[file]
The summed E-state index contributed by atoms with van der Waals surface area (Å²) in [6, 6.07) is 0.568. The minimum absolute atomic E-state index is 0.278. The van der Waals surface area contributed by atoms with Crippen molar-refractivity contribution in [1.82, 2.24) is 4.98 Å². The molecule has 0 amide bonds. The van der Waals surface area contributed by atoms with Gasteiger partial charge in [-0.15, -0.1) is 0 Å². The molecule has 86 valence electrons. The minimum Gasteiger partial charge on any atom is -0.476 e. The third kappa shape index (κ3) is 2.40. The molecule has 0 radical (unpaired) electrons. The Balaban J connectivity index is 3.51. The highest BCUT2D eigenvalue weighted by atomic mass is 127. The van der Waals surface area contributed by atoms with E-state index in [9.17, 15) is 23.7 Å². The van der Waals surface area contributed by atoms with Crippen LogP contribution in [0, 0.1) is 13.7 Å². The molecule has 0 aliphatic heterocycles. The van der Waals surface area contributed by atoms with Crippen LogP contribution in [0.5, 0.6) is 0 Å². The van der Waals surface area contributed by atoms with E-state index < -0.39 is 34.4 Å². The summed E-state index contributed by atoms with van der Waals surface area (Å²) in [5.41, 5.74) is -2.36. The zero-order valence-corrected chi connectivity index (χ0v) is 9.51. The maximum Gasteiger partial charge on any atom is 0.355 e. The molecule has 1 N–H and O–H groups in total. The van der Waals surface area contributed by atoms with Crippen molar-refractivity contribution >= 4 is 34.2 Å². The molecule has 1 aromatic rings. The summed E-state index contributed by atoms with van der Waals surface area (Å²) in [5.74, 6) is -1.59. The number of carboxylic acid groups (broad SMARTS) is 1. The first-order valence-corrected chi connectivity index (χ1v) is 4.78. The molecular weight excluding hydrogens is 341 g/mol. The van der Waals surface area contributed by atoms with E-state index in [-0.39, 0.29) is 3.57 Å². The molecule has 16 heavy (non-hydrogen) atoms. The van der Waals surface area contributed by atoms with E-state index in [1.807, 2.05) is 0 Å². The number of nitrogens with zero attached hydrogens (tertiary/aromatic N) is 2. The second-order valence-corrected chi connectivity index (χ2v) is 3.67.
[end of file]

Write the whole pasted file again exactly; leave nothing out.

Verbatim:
The summed E-state index contributed by atoms with van der Waals surface area (Å²) in [6, 6.07) is 0.568. The minimum absolute atomic E-state index is 0.278. The van der Waals surface area contributed by atoms with Crippen molar-refractivity contribution in [1.82, 2.24) is 4.98 Å². The molecule has 0 amide bonds. The van der Waals surface area contributed by atoms with Gasteiger partial charge in [-0.15, -0.1) is 0 Å². The molecule has 86 valence electrons. The minimum Gasteiger partial charge on any atom is -0.476 e. The third kappa shape index (κ3) is 2.40. The molecule has 0 radical (unpaired) electrons. The Balaban J connectivity index is 3.51. The highest BCUT2D eigenvalue weighted by atomic mass is 127. The van der Waals surface area contributed by atoms with E-state index in [9.17, 15) is 23.7 Å². The van der Waals surface area contributed by atoms with Crippen LogP contribution in [0, 0.1) is 13.7 Å². The molecule has 0 aliphatic heterocycles. The van der Waals surface area contributed by atoms with Crippen LogP contribution in [0.5, 0.6) is 0 Å². The van der Waals surface area contributed by atoms with E-state index < -0.39 is 34.4 Å². The summed E-state index contributed by atoms with van der Waals surface area (Å²) in [5.41, 5.74) is -2.36. The zero-order valence-corrected chi connectivity index (χ0v) is 9.51. The maximum Gasteiger partial charge on any atom is 0.355 e. The molecule has 1 N–H and O–H groups in total. The van der Waals surface area contributed by atoms with Crippen molar-refractivity contribution >= 4 is 34.2 Å². The molecule has 1 aromatic rings. The summed E-state index contributed by atoms with van der Waals surface area (Å²) in [5.74, 6) is -1.59. The number of carboxylic acid groups (broad SMARTS) is 1. The first-order valence-corrected chi connectivity index (χ1v) is 4.78. The molecular weight excluding hydrogens is 341 g/mol. The van der Waals surface area contributed by atoms with E-state index in [-0.39, 0.29) is 3.57 Å². The molecule has 16 heavy (non-hydrogen) atoms. The van der Waals surface area contributed by atoms with E-state index in [1.807, 2.05) is 0 Å². The number of nitrogens with zero attached hydrogens (tertiary/aromatic N) is 2. The second-order valence-corrected chi connectivity index (χ2v) is 3.67.